But Hunter spent $353 of campaign fund money at a smoking lounge.

$1042 at a hotel in Las Vegas.

And $896 at one of that hotel’s bars.

He’s also spent campaign money on video games, oral surgery, private school tuition, a garage door, and a family trip to Italy.

And gasoline, groceries, fast food, and department store purchases.

Not to mention $9000 in campaign consulting fees – to his wife.

So far he’s been forced to reimburse his campaign treasury $60,000 for inappropriate spending since the Federal Election Commission got a whiff of what he was doing.  The House Ethics Committee had been investigating Hunter but it threw up its hands in a combination of disgust and confusion and decided to let federal prosecutors take it from there.

Spending campaign contributions for his own pleasure is bad enough, but Hunter apparently continued doing it even after he was caught, warned, and compelled to repay the money.

Duncan Hunter is a nitwit.

Nitwit Politicians (Part 3 of 8)

Meet Raul Labrador.  Labrador is a member of the U.S. House of Representatives, where he represents Idaho’s first congressional district.

While holding a town hall meeting in his district recently, Labrador told his constituents that

Nobody dies because they don’t have access to health care.

See it for yourself here.

The quality of Idaho’s congressional delegation is going to the dogs

Actually, Representative Labrador, a lot of people die because they don’t have access to health care.

Despite the overwhelmingly negative response to his assertion, just four days later Labrador announced that he’s running for governor of Idaho.

Congratulations, residents of Idaho!

Raul Labrador is a nitwit.

Nitwit Politicians (Part 2 of 8)

Meet Rodney Frelinghuysen.  Frelinghuysen is a member of the U.S. House of Representatives, where he represents New Jersey’s eleventh congressional district.

Frelinghuysen is in his twelfth term, so clearly, his constituents like him.  Any elected official will encounter opposition, though, and in Frelinghuysen’s district, some of that opposition comes from a group that calls itself “NJ 11th for Change.”  When Frelinghuysen sent a campaign fundraising letter to a banker who has been a donor in the past, he mentioned that one of the bank’s employees was on the board of the opposition group.  The bank turned around and gave the woman who is part of the opposition group such a hard time that she quit her job.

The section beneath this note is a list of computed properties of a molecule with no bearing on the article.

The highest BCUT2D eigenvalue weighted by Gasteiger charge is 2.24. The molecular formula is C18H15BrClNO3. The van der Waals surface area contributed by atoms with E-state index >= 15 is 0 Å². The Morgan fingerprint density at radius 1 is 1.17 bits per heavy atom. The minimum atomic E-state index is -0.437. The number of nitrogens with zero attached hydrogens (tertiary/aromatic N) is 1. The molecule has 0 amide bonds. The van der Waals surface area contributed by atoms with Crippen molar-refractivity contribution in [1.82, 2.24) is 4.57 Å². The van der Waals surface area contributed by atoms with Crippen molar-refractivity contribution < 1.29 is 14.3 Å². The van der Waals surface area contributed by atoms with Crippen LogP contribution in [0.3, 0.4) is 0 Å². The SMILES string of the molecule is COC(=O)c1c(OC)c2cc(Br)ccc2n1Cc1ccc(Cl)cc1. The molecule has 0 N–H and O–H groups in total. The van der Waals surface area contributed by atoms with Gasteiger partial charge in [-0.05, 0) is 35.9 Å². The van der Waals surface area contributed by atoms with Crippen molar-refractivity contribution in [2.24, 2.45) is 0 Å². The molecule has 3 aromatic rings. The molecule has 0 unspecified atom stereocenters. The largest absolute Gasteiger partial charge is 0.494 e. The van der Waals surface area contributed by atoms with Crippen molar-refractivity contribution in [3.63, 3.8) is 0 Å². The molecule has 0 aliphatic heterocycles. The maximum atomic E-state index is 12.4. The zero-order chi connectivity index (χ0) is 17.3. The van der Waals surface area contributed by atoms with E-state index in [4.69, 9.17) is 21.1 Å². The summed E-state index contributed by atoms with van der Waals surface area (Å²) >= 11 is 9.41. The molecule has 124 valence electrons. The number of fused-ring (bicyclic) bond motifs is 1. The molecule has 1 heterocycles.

A complaint has been filed with the Office of Congressional Ethics although it is not yet known whether that office, or the House Ethics Committee, will investigate.

Frelinghuysen is a pretty popular guy.  In his twelve runs for office he’s never won less than fifty-eight percent of the votes.  Most of the time he wins about two-thirds of the vote.  But apparently that wasn’t enough for Frelinghuysen:  he wants all of the votes, and he wants them badly enough to attempt to stifle his opposition, doing so even though he just won re-election a few months ago.  Well, his message got through, someone did his dirty work for him, and now, Frelinghuysen faces possible investigation into behavior that many people would argue was unethical.

Rodney Frelinghuysen is a nitwit.




Nitwit Politicians (Part 1 of 8)

Meet Jeff Denham.  Denham is a member of the U.S. House of Representatives, where he represents California’s tenth congressional district.

While holding a town hall meeting in his district recently he told constituents that the health care bill passed by the House a few weeks ago was the product of a bipartisan effort.

Even though not one Democrat voted for it.

Even though Democrats were not involved in writing the bill at all.

Which means the bill was in no way bipartisan.

Jeff Denham is a nitwit.

The Day the Streets Ran…


It rained a little early yesterday morning, and right around the time it stopped The Curmudgeon decided to go out and run a few errands.  It wasn’t even nine o’clock; his days of sleeping much past seven-thirty appear to be behind him.

When he stepped out the front door there was a wet, yellow mixture at the bottom of the downspout that carries water off the roof.  He stepped into the driveway and there was a yellow-tinged puddle outside Mrs. Curmudgeon’s car.  As he crossed the street to get to his own car there were several thin ribbons of yellow running down the street.

What were they?  What was this…ooze?

Upon closer inspection he realized they were rivers of pollen:  pollen rinsed off leaves and trees and cars by the early morning rain that left the asphalt-black street covered by a pale yellow brine.  When he returned home a little more than an hour later the water had evaporated but the pollen remain, leaving the  asphalt now covered by a fine yellow powder.